2. Jacobsen M, Repsilber D, Guschmidt A, et al.: Candidate biomarkers for discrimination between infection and disease caused by Mycobacterium tuberculosis.

    J Mol Med 2007, 85:613-621. PubMed Abstract | Publisher Full Text OpenURL

  3. Mistry R, Cliff JM, Clayton CL, et al.: Gene expression patterns in whole blood identify subjects at risk for recurrent tuberculosis.

    J Infect Dis 2007, 195:357-365. PubMed Abstract | Publisher Full Text OpenURL

  4. Agranoff D, Fernandez-Reyes D, Papadopoulos MC, Rojas SA, Herbster M, Loosemore A, Tarelli E, Sheldon J, Schwenk A, Pollok R, Rayner CF, Krishna S: Identification of diagnostic markers for tuberculosis by proteomic fingerprinting of serum.

    Lancet 2006, 368:1012-1021. PubMed Abstract | Publisher Full Text OpenURL

  5. Chegou NN, Black GF, Kidd M, van Helden PD, Walzl G: Host markers in Quantiferon supernatants differentiate active TB from latent TB infection: preliminary report.

    BMC Pulm Med 2009, 9:21. PubMed Abstract | BioMed Central Full Text | PubMed Central Full Text OpenURL

  6. Wallis RS, Pai M, Menzies D, Doherty TM, Walzl G, Perkins MD, Zumla A: Biomarkers and diagnostics for tuberculosis: progress, needs, and translation into practice.

    Lancet 2010, 375:1920-1937. PubMed Abstract | Publisher Full Text OpenURL

  7. Toda T, Sugimoto M, Omori S, Matsuzaki T, Furuichi Y, Kimura N: Proteomic analysis of Epstein-Barr virus-transformed human B-lymphoblastoid cell lines before and after immortalization.

    Electrophoresis 2000, 21:1814-1822. PubMed Abstract | Publisher Full Text OpenURL

  8. Saeki K, Yasugi E, Okuma E, Breit SN, Nakamura M, Toda T, Kaburagi Y, Yuo A: Proteomic analysis on insulin signaling in human hematopoietic cells: identification of CLIC1 and SRp20 as novel downstream effectors of insulin.

    Am J Physiol Endocrinol Metab 2005, 289:E419-428. PubMed Abstract | Publisher Full Text OpenURL

  9. Seth M, Lamont EA, Janagama HK, Widdel A, Vulchanova L, Stabel JR, Waters WR, Palmer MV, Sreevatsan S: Biomarker discovery in subclinical mycobacterial infections of cattle.

    PLoS One 2009, 4:e5478. PubMed Abstract | Publisher Full Text | PubMed Central Full Text OpenURL

  10. Crowle AJ, Ross EJ: Inhibition by retinoic acid of multiplication of virulent tubercle bacilli in cultured human macrophages.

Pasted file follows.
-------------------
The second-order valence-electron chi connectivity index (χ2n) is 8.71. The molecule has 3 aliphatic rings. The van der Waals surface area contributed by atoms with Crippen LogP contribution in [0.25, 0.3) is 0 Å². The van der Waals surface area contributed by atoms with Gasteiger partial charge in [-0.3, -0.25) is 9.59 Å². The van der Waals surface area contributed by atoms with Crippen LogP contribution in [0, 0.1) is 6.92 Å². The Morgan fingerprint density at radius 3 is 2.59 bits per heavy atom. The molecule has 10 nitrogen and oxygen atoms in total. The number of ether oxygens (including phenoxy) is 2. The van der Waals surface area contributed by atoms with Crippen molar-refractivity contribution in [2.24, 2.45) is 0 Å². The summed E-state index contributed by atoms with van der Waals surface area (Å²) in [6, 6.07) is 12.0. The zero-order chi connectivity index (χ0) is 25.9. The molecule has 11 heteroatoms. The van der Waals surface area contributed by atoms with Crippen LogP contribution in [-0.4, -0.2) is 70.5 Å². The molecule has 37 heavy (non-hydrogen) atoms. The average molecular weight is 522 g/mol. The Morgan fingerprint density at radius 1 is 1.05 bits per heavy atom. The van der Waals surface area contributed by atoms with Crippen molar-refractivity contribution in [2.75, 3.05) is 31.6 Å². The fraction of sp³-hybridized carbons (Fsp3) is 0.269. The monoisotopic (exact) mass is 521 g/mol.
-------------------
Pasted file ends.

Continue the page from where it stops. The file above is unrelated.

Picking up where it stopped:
Infect Immun 1989, 57:840-844. PubMed Abstract | PubMed Central Full Text OpenURL

  11. Jersmann HP, Dransfield I, Hart SP: Fetuin/alpha2-HS glycoprotein enhances phagocytosis of apoptotic cells and macropinocytosis by human macrophages.

    Clin Sci 2003, 105:273-278. PubMed Abstract | Publisher Full Text OpenURL

  12. Wang H, Zhang M, Bianchi M, Sherry B, Sama A, Tracey KJ: Fetuin (alpha2-HS-glycoprotein) opsonizes cationic macrophagedeactivating molecules.

    Proc Natl Acad Sci USA 1998, 95:14429-14434. PubMed Abstract | Publisher Full Text OpenURL

  13. Yang Q, Graham TE, Mody N, Preitner F, Peroni OD, Zabolotny JM, Kotani K, Quadro L, Kahn BB: Serum retinol binding protein 4 contributes to insulin resistance in obesity and type 2 diabetes.

    Nature 2005, 436:356-362. PubMed Abstract | Publisher Full Text OpenURL

  14. Dziegielewska KM, Brown WM, Deal A, Foster KA, Fry EJ, Saunders NR: The expression of fetuin in the development and maturation of the hemopoietic and immune systems.

    Histochem Cell Biol 1996, 106:319-330. PubMed Abstract | Publisher Full Text OpenURL

  15. Wang H, Zhang M, Bianchi M, Sherry B, Sama A, Tracey KJ: Fetuin (α2-HS-glycoprotein) opsonizes cationic macrophagedeactivating molecules.

    Proc Natl Acad Sci USA 1998, 95:14429-14434. PubMed Abstract | Publisher Full Text | PubMed Central Full Text OpenURL

  16. Ombrellino M, Wang H, Yang H, Zhang M, Vishnubhakat J, Frazier A, Scher LA, Friedman SG, Tracey KJ: Fetuin, a negative acute phase protein, attenuates TNF synthesis and the innate inflammatory response to carrageenan.

    Shock 2001, 15:181-185. PubMed Abstract | Publisher Full Text OpenURL

  17. Jersmann HP, Dransfield I, Hart SP: Fetuin/α2-HS glycoprotein enhances phagocytosis of apoptotic cells and macropinocytosis by human macrophages.

    Clin Sci (Lond) 2003, 105:273-278. PubMed Abstract | Publisher Full Text OpenURL

  18. Jahnen-Dechent W, Schafer C, Ketteler M, McKee MD: Mineral chaperones:a role for fetuin-A and osteopontin in the inhibition and regression of pathologic calcification.

    J Mol Med 2008, 86:379-389. PubMed Abstract | Publisher Full Text OpenURL

  19. Ix JH, Wassel CL, Kanaya AM, Vittinghoff E, Johnson KC, Koster A, Cauley JA, Harris TB, Cummings SR, Shilipak MG: Fetuin-A and incident diabetis mellitus in older persons.

    JAMA 2008, 300:182-188. PubMed Abstract | Publisher Full Text | PubMed Central Full Text OpenURL

Pre-publication history

The pre-publication history for this paper can be accessed here:

http://www.biomedcentral.com/1471-2334/11/71/prepub